Audra McDonald to Star in ‘Gypsy’ Revival on Broadway This Fall


Audra McDonald has been dreaming of “Gypsy” since she was a 10-year-old in Fresno, Calif., with a small part in a dinner theater production of the musical. She played one of the children in a vaudeville act called “Uncle Jocko’s Kiddie Show,” and ever since, she said, “Gypsy” has remained “very much alive in my brain.”

McDonald, who has won more competitive Tony Awards than any other performer in history, has for years been thinking about the show’s main character, a domineering stage mother named Rose. She has even sung from the musical’s score at some of her concerts.

Now, McDonald, 53, will play Rose in a Broadway revival of “Gypsy” opening later this year.

“It’s one of the great roles in musical theater, and I’ve always thought maybe some day I could try it,” McDonald said in an interview. “It scares me to death, but I certainly feel old enough now, and having experienced motherhood, perhaps I have what is needed to dive in and explore her and all that she is.”

The production, directed by George C. Wolfe and choreographed by Camille A. Brown, is to begin previews on Nov. 21 and open Dec. 19 at the Majestic Theater, which has been under renovation since last year’s closing of “The Phantom of the Opera.” (That show ran there for 35 years.)

“Gypsy,” first staged on Broadway in 1959, is inspired by the memoir of Gypsy Rose Lee, a stripper who reflects on her relationship with her mother. The musical’s Rose is ravenously hungry for fame for her daughters, or maybe for herself. The role was originated by Ethel Merman, and has since been played on Broadway by Angela Lansbury, Tyne Daly, Linda Lavin, Bernadette Peters and Patti LuPone, on film by Rosalind Russell and on television by Bette Midler.

McDonald said she sees “Gypsy,” which features music by Jule Styne, lyrics by Stephen Sondheim and a book by Arthur Laurents, as “a perfect musical” and called Rose a “deeply flawed and brilliantly alive character.” She recalled that in a 1989 review in The New York Times, Frank Rich wrote, “‘Gypsy’ is nothing if not Broadway’s own brassy, unlikely answer to ‘King Lear.’”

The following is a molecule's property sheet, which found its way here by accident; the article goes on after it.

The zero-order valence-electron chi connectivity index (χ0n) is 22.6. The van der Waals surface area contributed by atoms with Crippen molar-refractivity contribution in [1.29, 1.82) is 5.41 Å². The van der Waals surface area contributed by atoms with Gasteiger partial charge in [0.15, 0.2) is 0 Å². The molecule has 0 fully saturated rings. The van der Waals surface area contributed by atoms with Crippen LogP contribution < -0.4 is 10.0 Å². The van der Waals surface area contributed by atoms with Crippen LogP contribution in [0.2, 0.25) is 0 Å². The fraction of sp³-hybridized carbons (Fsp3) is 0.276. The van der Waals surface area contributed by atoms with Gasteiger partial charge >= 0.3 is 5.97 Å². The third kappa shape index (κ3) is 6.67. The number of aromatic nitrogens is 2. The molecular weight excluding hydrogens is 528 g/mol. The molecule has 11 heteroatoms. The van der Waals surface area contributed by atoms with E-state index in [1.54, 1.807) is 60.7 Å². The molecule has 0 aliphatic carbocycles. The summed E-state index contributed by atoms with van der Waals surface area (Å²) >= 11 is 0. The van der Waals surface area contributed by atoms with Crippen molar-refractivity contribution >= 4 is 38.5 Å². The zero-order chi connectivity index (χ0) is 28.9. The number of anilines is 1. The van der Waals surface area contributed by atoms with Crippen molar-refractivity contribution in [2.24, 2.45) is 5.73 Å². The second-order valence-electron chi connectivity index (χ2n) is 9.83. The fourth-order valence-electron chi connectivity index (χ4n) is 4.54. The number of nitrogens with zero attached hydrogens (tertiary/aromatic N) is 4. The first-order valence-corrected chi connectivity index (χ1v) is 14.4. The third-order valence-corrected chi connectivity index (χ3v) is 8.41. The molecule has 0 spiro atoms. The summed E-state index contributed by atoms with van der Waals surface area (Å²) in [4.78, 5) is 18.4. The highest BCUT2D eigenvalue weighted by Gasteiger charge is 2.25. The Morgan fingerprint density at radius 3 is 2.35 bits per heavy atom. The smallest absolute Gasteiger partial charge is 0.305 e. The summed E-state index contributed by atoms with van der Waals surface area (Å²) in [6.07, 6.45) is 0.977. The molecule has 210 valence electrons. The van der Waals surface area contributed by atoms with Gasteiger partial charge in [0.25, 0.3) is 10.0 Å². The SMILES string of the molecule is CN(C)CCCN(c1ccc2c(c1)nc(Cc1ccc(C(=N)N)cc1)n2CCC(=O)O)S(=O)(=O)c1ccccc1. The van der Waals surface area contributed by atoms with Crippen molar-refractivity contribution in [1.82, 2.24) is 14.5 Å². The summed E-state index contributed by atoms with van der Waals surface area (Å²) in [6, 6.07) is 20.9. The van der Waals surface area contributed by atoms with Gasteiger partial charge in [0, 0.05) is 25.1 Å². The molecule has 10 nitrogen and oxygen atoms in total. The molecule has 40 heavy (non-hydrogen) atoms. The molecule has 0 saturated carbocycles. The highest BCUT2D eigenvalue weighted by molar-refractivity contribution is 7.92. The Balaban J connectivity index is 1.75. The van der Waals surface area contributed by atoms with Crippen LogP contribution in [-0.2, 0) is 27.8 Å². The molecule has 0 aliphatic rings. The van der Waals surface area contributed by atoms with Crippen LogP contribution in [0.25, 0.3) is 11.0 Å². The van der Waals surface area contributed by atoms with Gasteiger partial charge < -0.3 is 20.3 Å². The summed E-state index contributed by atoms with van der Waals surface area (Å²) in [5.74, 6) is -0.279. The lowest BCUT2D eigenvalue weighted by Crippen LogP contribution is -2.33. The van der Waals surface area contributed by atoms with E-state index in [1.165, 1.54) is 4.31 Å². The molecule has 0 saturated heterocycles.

McDonald has appeared in 13 Broadway shows. Most recently, she starred in a 2022 production of the Adrienne Kennedy play “Ohio State Murders.” She has been nominated for Tony Awards 10 times; her six wins were for roles in “Carousel,” “Master Class,” “Ragtime,” “A Raisin in the Sun,” “Porgy and Bess” and “Lady Day at Emerson’s Bar & Grill.” She is the only person who has won Tonys in four different acting categories (leading and featured in musicals and plays).

Wolfe previously directed McDonald in the 2016 Broadway production of “Shuffle Along, or the Making of the Musical Sensation of 1921 and All That Followed,” as well as in last year’s Netflix film “Rustin.” Wolfe won Tony Awards for directing “Angels in America: Millennium Approaches” and “Bring in da Noise, Bring in da Funk” and this year is receiving a special Tony Award for lifetime achievement.

Wolfe said in an interview that McDonald asked him to direct the production, and added that he has a personal connection to one of the authors — Laurents was among his teachers at N.Y.U. in the early 1980s, and became an early supporter of his career. He called “Gypsy” “a really great piece of theater literature” and Rose “one of the best written roles in the musical theater canon.”

He said that his ideas for the production were still evolving. “The thing that keeps on resonating with me is the idea of not enough: not enough space, not enough love, not enough money,” Wolfe said. “That’s what’s pulling me in.”

The “Gypsy” revival — which will be the sixth production of the show on Broadway — is being lead produced by Tom Kirdahy and Mara Isaacs, who are also among the lead producers of “Hadestown.”



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